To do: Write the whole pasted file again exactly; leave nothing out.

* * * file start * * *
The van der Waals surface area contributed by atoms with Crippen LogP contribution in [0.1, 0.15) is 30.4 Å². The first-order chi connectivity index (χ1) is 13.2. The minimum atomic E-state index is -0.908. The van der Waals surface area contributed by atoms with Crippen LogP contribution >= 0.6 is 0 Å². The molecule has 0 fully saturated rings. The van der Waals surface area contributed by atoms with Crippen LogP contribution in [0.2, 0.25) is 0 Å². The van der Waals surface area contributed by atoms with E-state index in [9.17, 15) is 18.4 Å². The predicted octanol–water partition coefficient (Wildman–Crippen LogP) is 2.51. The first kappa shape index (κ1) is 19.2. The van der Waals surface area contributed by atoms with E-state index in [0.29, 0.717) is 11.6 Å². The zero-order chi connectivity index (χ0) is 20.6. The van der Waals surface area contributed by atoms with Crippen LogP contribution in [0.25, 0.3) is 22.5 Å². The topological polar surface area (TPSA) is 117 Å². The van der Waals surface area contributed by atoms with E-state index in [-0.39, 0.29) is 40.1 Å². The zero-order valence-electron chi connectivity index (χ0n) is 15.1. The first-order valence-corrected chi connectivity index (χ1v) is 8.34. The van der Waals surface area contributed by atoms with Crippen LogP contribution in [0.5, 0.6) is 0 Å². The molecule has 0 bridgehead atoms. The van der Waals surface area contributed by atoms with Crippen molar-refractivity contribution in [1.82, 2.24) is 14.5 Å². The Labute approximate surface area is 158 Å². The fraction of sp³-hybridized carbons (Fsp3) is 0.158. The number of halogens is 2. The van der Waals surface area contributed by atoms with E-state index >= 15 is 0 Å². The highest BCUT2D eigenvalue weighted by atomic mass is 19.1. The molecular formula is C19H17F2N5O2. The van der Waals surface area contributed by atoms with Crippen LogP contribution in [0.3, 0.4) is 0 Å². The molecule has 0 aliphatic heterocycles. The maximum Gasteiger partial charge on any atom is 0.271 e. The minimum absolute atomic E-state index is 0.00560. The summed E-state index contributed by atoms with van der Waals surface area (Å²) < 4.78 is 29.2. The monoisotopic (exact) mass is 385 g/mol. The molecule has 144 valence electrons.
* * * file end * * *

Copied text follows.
The van der Waals surface area contributed by atoms with Crippen LogP contribution in [0.1, 0.15) is 30.4 Å². The first-order chi connectivity index (χ1) is 13.2. The minimum atomic E-state index is -0.908. The van der Waals surface area contributed by atoms with Crippen LogP contribution >= 0.6 is 0 Å². The molecule has 0 fully saturated rings. The van der Waals surface area contributed by atoms with Crippen LogP contribution in [0.2, 0.25) is 0 Å². The van der Waals surface area contributed by atoms with E-state index in [9.17, 15) is 18.4 Å². The predicted octanol–water partition coefficient (Wildman–Crippen LogP) is 2.51. The first kappa shape index (κ1) is 19.2. The van der Waals surface area contributed by atoms with E-state index in [0.29, 0.717) is 11.6 Å². The zero-order chi connectivity index (χ0) is 20.6. The van der Waals surface area contributed by atoms with Crippen LogP contribution in [0.25, 0.3) is 22.5 Å². The topological polar surface area (TPSA) is 117 Å². The van der Waals surface area contributed by atoms with E-state index in [-0.39, 0.29) is 40.1 Å². The zero-order valence-electron chi connectivity index (χ0n) is 15.1. The first-order valence-corrected chi connectivity index (χ1v) is 8.34. The van der Waals surface area contributed by atoms with Crippen LogP contribution in [0.5, 0.6) is 0 Å². The molecule has 0 bridgehead atoms. The van der Waals surface area contributed by atoms with Crippen molar-refractivity contribution in [1.82, 2.24) is 14.5 Å². The Labute approximate surface area is 158 Å². The fraction of sp³-hybridized carbons (Fsp3) is 0.158. The number of halogens is 2. The van der Waals surface area contributed by atoms with E-state index >= 15 is 0 Å². The highest BCUT2D eigenvalue weighted by atomic mass is 19.1. The molecular formula is C19H17F2N5O2. The van der Waals surface area contributed by atoms with Crippen LogP contribution in [0.3, 0.4) is 0 Å². The molecule has 0 aliphatic heterocycles. The maximum Gasteiger partial charge on any atom is 0.271 e. The minimum absolute atomic E-state index is 0.00560. The summed E-state index contributed by atoms with van der Waals surface area (Å²) < 4.78 is 29.2. The monoisotopic (exact) mass is 385 g/mol. The molecule has 144 valence electrons.